From the moment I saw this first AMV, I realized that I was in the presence of genius. I don’t like to throw that word around too lightly, but given the sum total of Koop’s work it is a very fair assessment of his talent. One caveat I ought to add is that this quality comes out more acutely if the viewer has seen the anime beforehand and knows the twists and turns so that the AMV can play on them to further move and/or provoke them; later I’ll give an example of one where a sight-unseen anime can still have an effective AMV.
This is the second time (at least) that I’ve posted this video here, but it does bear repeated viewings, as does the anime it is based on, ef – a tale of memories, the summation of which I posted here six months ago in my “An ef-fing Masterpiece”entry. Here Koop focuses on the relationship between Renji and Chihiro and stencils their most significant scenes against the background music of Sara Bareilles’ beautiful song, “Gravity”. The moving canvas that is the result can be most touching even if you don’t know the story: due to a tragic childhood accident that also cost her the sight of one eye, Chihiro’s memory undergoes a wipe after thirteen hours, and she must write everything down in her diary in order to read it the next day to reclaim the lost memories of the day before. If she should awaken without her diary, everything would be lost, even that of the boy she just met, the story they conspire to write together, or the fact that he loves her… and she him. She imagines herself trapped in a circle and pinioned and bound to its center; the circumference of the circle is the span of her life since the accident at age twelve, and the reach of her arm at the chain’s length is thirteen hours, and no more. She can reach no further without help… and perhaps hope.
In the second video entitled “Momentum”, Koop takes Makoto Shinkai’saward-winning masterpiece 5 Centimeters per Second: A Chain of Short Stories About Their Distance, and weaves together pivotal scenes from the love story between Takaki and Akari, made even more moving with the song he chose, “Awakening” by Mae. (I should add that many of these songs had been previously unheard by me, and I’m very grateful for being turned on to such lovely music.) Even though time passes them by in leaps and bounds, their dreams and memories do not, and this AMV shows that splendidly.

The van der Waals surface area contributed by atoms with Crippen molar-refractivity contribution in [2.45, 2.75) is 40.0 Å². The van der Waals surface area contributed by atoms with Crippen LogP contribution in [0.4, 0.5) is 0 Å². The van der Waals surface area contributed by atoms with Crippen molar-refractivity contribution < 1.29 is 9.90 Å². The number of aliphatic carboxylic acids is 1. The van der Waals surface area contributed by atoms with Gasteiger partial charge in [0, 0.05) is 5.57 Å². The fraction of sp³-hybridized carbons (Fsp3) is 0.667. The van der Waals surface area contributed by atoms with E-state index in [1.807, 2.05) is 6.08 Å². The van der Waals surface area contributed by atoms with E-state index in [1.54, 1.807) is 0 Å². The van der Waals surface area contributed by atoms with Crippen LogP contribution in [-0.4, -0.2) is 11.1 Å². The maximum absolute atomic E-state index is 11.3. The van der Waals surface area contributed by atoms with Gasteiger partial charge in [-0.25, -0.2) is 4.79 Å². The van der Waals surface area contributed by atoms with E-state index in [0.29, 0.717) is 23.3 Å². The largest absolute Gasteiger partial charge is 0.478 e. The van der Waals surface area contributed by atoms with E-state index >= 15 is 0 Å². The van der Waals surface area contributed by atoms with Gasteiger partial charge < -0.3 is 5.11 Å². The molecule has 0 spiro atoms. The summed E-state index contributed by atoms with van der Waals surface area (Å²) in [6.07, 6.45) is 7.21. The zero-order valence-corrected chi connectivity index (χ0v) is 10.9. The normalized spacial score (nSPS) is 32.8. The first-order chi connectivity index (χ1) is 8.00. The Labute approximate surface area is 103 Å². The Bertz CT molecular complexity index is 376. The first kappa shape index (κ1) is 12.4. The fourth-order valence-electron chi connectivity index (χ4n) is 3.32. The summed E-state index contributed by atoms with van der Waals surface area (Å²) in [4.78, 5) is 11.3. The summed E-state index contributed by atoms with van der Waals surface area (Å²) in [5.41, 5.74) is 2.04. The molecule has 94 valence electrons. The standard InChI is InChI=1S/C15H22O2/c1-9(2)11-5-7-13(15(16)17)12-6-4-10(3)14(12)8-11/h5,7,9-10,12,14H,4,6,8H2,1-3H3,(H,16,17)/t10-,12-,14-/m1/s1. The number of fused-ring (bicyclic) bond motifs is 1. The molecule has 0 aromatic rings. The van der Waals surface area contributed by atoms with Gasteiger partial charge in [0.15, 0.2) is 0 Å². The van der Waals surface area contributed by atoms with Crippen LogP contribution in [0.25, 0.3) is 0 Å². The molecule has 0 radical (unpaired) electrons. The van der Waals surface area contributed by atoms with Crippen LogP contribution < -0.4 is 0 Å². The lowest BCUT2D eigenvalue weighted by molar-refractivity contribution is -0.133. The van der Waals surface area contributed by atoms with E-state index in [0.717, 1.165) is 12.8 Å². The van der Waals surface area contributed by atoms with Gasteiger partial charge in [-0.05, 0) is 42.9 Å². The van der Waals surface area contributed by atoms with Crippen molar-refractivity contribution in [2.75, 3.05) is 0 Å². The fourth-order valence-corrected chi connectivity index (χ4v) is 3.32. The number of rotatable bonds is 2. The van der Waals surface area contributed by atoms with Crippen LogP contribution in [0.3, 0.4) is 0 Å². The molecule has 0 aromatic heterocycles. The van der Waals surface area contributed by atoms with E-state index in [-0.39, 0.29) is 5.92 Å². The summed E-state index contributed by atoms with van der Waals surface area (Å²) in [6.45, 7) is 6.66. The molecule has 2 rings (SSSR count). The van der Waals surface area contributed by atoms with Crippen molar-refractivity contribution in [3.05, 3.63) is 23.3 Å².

(From the wiki: “Makoto Shinkai had expressed that, unlike his past works, there would be no fantasy or science fiction elements in this film. Instead, the feature film would attempt to present the real world from a different perspective. Makoto’s film gives a realistic view of the struggles many face against: time, space, people, and love. The title 5 Centimeters Per Second comes from the speed at which cherry blossoms petals fall, petals being a metaphorical representation of humans, reminiscent of the slowness of life and how people often start together but slowly drift into their separate ways.”)
In another of his homages to Shinkai, Koop put together an AMV from one of his previous films, The Place Promised In Our Early Days, Beyond the Clouds,using Vienna Teng’s touching “Gravity” as the backdrop. The winner of several awards, this story involves three childhood friends and a promise to someday fly to Hokkaido to investigate a Tower that can be seen from their location, though it’s in a war-zone. In the intervening years their promise is seemingly broken when the girl, Sayuri, becomes ill with a form of narcolepsy and the two boys travel their own separate paths. This tale features similar themes mentioned in the Shinkai wiki quote above, and I’ll leave the synopsis to you to read if this AMV interests you, but as always with the wiki, beware of spoilers!